Recently, two new force reflecting hand controllers have been developed. These are the six Degree Of Freedom (DOF) Universal Force Reflecting Hand Controller of JPL (Jet Propulsion Laboratory), and the 9-String 6-DOF Force Reflecting Hand Controller of the University of Texas at Austin. The former hand controller consists of a set of pulleys and cables to transmit joint motor torques to the handle. The latter hand controller uses cables and cylinders to transmit joint motor torques to the handle. Both hand controllers suffer the drawback that the dynamic characteristics of the cables, pulleys and cylinders disturb the force feedback loops. Other drawbacks of these hand controllers are that the torque transmission mechanisms have significant friction, the mechanical system and the software are complex, and the physical sizes, though small as compared with the master arm of the master-slave system, are still relatively large.
Further, in no known active (i.e., force reflecting) human-in-the-loop control loop is it possible to emulate a smooth passive (i.e., non-force reflecting) human-in-the-loop control loop. For some applications, for example in manual augmented (resolved rate) control of the remote manipulator of NASA's space shuttle, this feature is essential.
Consequently, there remains a need for a machine control loop capable of reflecting forces encountered at the operative part of the machine in a hand controller that avoids the problems and the drawbacks of known systems.
Accordingly, there is provided a human-in-the-loop control loop for a machine having a plurality of joints and an operative part, said plurality of joints for moving said operative part, comprising a hand controller having at least one degree of freedom so as to be deflectable in order to provide hand controller position signals for moving said operative part, said hand controller, in each degree of freedom, controlling motion of said operative part along one path; position mapping means to map each of said hand controller position signals to an operative part position command signal indicative of a position for said operative part along each of said at least one path; velocity mapping means to map each of said hand controller position signals to an operative part velocity command signal indicative of a velocity for said operative part along each of said at least one path; selector means to selectively activate either said position mapping means and deactivate said velocity mapping means or activate said velocity mapping means and deactivate said position mapping means; and resolving means responsive to said selector means for resolving operative part position command signals to joint command signals and operative part velocity command signals to joint command signals for controlling the movement of each of said joints.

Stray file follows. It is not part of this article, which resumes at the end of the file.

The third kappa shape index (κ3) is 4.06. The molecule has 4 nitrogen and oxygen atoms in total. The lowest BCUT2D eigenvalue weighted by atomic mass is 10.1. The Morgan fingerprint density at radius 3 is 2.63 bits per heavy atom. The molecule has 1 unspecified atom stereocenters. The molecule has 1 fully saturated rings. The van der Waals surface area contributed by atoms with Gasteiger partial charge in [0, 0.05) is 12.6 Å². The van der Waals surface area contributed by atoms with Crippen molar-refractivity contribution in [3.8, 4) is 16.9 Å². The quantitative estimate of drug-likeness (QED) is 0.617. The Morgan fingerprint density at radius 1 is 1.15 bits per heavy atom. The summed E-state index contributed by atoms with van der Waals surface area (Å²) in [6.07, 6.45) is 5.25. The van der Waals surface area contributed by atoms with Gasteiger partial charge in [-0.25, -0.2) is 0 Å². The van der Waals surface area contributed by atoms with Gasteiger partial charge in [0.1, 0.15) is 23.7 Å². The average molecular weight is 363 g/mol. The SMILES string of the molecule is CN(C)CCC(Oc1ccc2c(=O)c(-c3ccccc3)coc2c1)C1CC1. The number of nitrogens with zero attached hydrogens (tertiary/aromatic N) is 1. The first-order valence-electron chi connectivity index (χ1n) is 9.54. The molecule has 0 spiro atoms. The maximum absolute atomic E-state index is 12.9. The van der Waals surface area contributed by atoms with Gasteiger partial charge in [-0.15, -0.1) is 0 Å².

FIG. 1 is a schematic perspective view of a robotic manipulator controlled by a human operator and incorporating an embodiment of the control loop of this invention;
FIG. 2 is a perspective view of an embodiment of a hand controller constructed according to this invention;
FIG. 3 is a partial cross sectional view of a portion of the hand controller of FIG. 2;
FIG. 4 is a block diagram of an embodiment of a robotic control loop constructed according to this invention; and
FIG. 5 is a detailed block diagram of the robotic control loop of FIG. 4.
FIG. 1 is an illustration of an embodiment of the control loop of this invention. A robotic manipulator is illustrated generally at 1. A compliance device 2 is mounted proximate the wrist joint 3 of the manipulator and supports force-moment sensor 4. The force-moment sensor in turn supports a gripper 5 which is the operative part of the manipulator and is shown gripping a workpiece 6 above a second workpiece 7. A hand controller indicated generally at 10 is manipulable by an operator 11. The position of the hand controller is output as hand controller position signals on lines 12a, 12b and 12c which input controller 9. Processed hand controller position signals from controller 9 output on line 8a to computer 18. Control signals to the manipulator joints pass along line 8b. Line 8b originates in the computer 18 which houses manipulator control software and hand controller software. Robotic manipulator 1 joint position signals input the computer 18 along line 8c. The force-moment signals measured by the force-moment sensor 4 are transmitted to the computer 18 through line 8d. Controller 9 houses the electronics of the analogue control loop of this invention. The computer 18 outputs feedback control signals to the controller 9 on line 8e. Controller 9 outputs feedback control signals to the hand controller on lines 15a, 15b and 15c.